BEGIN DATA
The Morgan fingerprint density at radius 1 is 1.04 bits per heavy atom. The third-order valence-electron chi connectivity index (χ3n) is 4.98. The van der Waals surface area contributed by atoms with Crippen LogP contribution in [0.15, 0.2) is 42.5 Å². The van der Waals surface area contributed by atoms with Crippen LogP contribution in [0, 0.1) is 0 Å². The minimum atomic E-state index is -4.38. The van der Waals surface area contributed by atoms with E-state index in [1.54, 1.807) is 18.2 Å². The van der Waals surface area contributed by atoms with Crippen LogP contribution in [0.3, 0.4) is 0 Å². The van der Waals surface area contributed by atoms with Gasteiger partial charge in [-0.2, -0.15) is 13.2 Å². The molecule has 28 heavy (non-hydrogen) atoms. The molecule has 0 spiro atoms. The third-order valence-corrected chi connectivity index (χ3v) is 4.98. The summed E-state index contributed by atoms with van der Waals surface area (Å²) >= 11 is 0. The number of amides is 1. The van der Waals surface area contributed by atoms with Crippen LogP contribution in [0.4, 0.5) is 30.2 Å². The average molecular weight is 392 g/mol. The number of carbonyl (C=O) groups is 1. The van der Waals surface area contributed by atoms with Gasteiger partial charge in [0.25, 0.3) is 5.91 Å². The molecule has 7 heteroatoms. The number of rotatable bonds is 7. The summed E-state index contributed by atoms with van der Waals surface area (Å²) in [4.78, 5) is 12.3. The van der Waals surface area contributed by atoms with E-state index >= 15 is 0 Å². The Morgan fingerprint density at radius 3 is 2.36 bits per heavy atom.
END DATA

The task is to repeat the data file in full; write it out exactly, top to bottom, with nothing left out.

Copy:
The Morgan fingerprint density at radius 1 is 1.04 bits per heavy atom. The third-order valence-electron chi connectivity index (χ3n) is 4.98. The van der Waals surface area contributed by atoms with Crippen LogP contribution in [0.15, 0.2) is 42.5 Å². The van der Waals surface area contributed by atoms with Crippen LogP contribution in [0, 0.1) is 0 Å². The minimum atomic E-state index is -4.38. The van der Waals surface area contributed by atoms with E-state index in [1.54, 1.807) is 18.2 Å². The van der Waals surface area contributed by atoms with Crippen LogP contribution in [0.3, 0.4) is 0 Å². The van der Waals surface area contributed by atoms with Gasteiger partial charge in [-0.2, -0.15) is 13.2 Å². The molecule has 28 heavy (non-hydrogen) atoms. The molecule has 0 spiro atoms. The third-order valence-corrected chi connectivity index (χ3v) is 4.98. The summed E-state index contributed by atoms with van der Waals surface area (Å²) >= 11 is 0. The number of amides is 1. The van der Waals surface area contributed by atoms with Crippen LogP contribution in [0.4, 0.5) is 30.2 Å². The average molecular weight is 392 g/mol. The number of carbonyl (C=O) groups is 1. The van der Waals surface area contributed by atoms with Gasteiger partial charge in [0.25, 0.3) is 5.91 Å². The molecule has 7 heteroatoms. The number of rotatable bonds is 7. The summed E-state index contributed by atoms with van der Waals surface area (Å²) in [4.78, 5) is 12.3. The van der Waals surface area contributed by atoms with E-state index >= 15 is 0 Å². The Morgan fingerprint density at radius 3 is 2.36 bits per heavy atom.